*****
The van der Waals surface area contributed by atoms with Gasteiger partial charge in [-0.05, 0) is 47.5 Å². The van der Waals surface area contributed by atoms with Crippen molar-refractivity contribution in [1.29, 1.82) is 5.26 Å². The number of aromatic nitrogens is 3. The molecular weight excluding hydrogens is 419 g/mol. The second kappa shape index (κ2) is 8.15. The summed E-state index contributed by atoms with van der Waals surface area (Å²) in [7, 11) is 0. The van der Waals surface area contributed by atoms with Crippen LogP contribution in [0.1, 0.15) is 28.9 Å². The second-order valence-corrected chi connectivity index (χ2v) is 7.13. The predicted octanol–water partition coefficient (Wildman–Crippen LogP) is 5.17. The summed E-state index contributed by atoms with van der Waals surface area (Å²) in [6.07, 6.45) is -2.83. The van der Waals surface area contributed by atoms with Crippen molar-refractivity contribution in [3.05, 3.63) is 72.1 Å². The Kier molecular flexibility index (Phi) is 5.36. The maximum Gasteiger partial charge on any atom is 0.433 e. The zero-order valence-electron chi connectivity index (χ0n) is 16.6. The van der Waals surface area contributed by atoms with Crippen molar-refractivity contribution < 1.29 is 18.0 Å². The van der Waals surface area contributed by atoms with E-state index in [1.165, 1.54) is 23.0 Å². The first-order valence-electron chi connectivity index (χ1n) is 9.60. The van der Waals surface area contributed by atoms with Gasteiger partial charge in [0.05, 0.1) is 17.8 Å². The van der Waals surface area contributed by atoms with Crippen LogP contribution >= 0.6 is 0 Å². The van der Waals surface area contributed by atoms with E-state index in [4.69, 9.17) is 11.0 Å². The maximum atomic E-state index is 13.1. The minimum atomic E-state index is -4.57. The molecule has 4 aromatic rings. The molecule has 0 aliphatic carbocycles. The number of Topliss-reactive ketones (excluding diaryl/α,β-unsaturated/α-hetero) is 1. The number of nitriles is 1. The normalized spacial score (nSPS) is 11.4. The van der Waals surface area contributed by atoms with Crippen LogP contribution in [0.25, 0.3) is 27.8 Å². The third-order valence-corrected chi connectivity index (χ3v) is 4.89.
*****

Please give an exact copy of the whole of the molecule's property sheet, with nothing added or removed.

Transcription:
The van der Waals surface area contributed by atoms with Gasteiger partial charge in [-0.05, 0) is 47.5 Å². The van der Waals surface area contributed by atoms with Crippen molar-refractivity contribution in [1.29, 1.82) is 5.26 Å². The number of aromatic nitrogens is 3. The molecular weight excluding hydrogens is 419 g/mol. The second kappa shape index (κ2) is 8.15. The summed E-state index contributed by atoms with van der Waals surface area (Å²) in [7, 11) is 0. The van der Waals surface area contributed by atoms with Crippen LogP contribution in [0.1, 0.15) is 28.9 Å². The second-order valence-corrected chi connectivity index (χ2v) is 7.13. The predicted octanol–water partition coefficient (Wildman–Crippen LogP) is 5.17. The summed E-state index contributed by atoms with van der Waals surface area (Å²) in [6.07, 6.45) is -2.83. The van der Waals surface area contributed by atoms with Crippen molar-refractivity contribution in [3.05, 3.63) is 72.1 Å². The Kier molecular flexibility index (Phi) is 5.36. The maximum Gasteiger partial charge on any atom is 0.433 e. The zero-order valence-electron chi connectivity index (χ0n) is 16.6. The van der Waals surface area contributed by atoms with Crippen molar-refractivity contribution < 1.29 is 18.0 Å². The van der Waals surface area contributed by atoms with E-state index in [1.165, 1.54) is 23.0 Å². The first-order valence-electron chi connectivity index (χ1n) is 9.60. The van der Waals surface area contributed by atoms with Gasteiger partial charge in [0.05, 0.1) is 17.8 Å². The van der Waals surface area contributed by atoms with Crippen LogP contribution >= 0.6 is 0 Å². The van der Waals surface area contributed by atoms with E-state index in [4.69, 9.17) is 11.0 Å². The maximum atomic E-state index is 13.1. The minimum atomic E-state index is -4.57. The molecule has 4 aromatic rings. The molecule has 0 aliphatic carbocycles. The number of Topliss-reactive ketones (excluding diaryl/α,β-unsaturated/α-hetero) is 1. The number of nitriles is 1. The normalized spacial score (nSPS) is 11.4. The van der Waals surface area contributed by atoms with Crippen LogP contribution in [0.25, 0.3) is 27.8 Å². The third-order valence-corrected chi connectivity index (χ3v) is 4.89.